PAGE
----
Do your co-workers pass the “airport test”?

Do your co-workers pass the “airport test”?

Throughout the recruiting process, people advised me to keep in mind the “airport test,” i.e., to answer the question, “Would I want to hang out with these people if we were stuck together in an airport for four hours?” During my summer internship, I had an extreme experience of the airport test come to fruition. While driving back from a client site three hours away, my team and I got stuck in an 8-hour traffic jam due to an accident on the highway. After a long week, while such a situation was extremely painful, we made the most of it, sharing music that we like, speaking about our experience at Booth, and even celebrating our manager’s birthday in the car with a bar of chocolate we found in our bags. To say the team passed the airport test with flying colors, would be an understatement!

I spent my summer at McKinsey and Co.’s Chicago office, working on a large digital transformation project for a public sector client. The best part about the experience—the team was made up of four Boothies (one each from the MBA class of ’17, ’18, ’19, and ’20)! 

Before coming to Booth I’d been working as a consultant with Dalberg Advisors for five years. Dalberg was a great experience for me. I worked on solving extremely critical global development challenges around the world with some of the most passionate and talented people I have come across. I found the work meaningful, the people engaged, and a culture that allowed people to bring their whole selves to work. It was while stuck in the car during that traffic jam that I realized I had found myself at an organization where the same type of culture has been built.

Naturally, before starting at McKinsey, I had doubts about whether or not I would ever find any job as exciting as the one I had before Booth. I’m happy to report that the summer was an amazing experience—full of learning, building new relationships, and finding my place in this large organization. At McKinsey, I found people who I can admire and look up to and work that gets me excited enough that I don’t mind taking 5am Monday morning flights out to the client site!

Looking back at my summer experience, I have three reflections (in the consulting world, everything must be synthesized in bullets I have been told… three to be precise).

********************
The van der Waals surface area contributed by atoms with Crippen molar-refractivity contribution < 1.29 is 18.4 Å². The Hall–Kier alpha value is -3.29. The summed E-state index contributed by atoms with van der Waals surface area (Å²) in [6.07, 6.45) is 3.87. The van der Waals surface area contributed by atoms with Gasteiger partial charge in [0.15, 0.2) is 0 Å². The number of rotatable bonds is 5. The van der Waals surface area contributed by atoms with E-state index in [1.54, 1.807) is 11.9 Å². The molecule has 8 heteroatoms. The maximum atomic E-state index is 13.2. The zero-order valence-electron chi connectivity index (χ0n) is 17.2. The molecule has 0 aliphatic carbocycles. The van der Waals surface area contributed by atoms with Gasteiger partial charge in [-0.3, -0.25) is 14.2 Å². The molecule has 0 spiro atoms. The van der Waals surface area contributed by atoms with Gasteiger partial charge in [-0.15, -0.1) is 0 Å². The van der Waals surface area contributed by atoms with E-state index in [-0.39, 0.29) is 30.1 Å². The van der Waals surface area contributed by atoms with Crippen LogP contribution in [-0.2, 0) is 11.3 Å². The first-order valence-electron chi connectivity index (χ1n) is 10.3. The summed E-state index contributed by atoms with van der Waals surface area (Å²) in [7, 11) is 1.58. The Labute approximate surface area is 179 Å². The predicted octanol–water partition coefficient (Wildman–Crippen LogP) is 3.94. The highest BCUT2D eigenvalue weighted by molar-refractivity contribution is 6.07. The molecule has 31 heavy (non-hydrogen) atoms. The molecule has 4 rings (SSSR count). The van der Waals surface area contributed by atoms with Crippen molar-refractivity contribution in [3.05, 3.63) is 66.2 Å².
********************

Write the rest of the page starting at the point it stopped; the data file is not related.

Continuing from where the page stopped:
• The importance of charting your own course, or as they say at the firm, “Making your own McKinsey.” The firm provides an enormous amount of flexibility in the work you want to do and lets you choose your own path. People can optimize for industries they want to work in, people they want to work with, or simply the city they want to be in. If one has to thrive in this intense environment, and not fall into the Monday-Thursday mundane client-service mode, it is important to proactively pick and choose things that get you excited.
  • Finding leaders who inspire you. During the summer, I met a senior partner who is a thought-leader in the engineering sector, takes time out from work to serve as an advisor to two education non-profits, and ensures he spends every Friday to Sunday with his children. In him, I found a person who has struck a balance between things that are important to me. McKinsey, much like other large organizations, is full of such inspirational people, and it is amazing to be around, and learn from them.
  • After business school, choosing a city is as important as choosing the job you want to do. Until I came to Booth, I had never optimized for a city. I tried to find the opportunity that was most exciting for me and let that take me to a new place. However, post business school, when I will be forced to come out of this amazing bubble, it is time to find a city that I can call home, which seems to be a more daunting task than choosing the company you want to work for!

I am excited to be back to campus to be a LEAD facilitator for the incoming class of Boothies! Stay tuned to hear how the LEAD experience has been for me in my next blog post!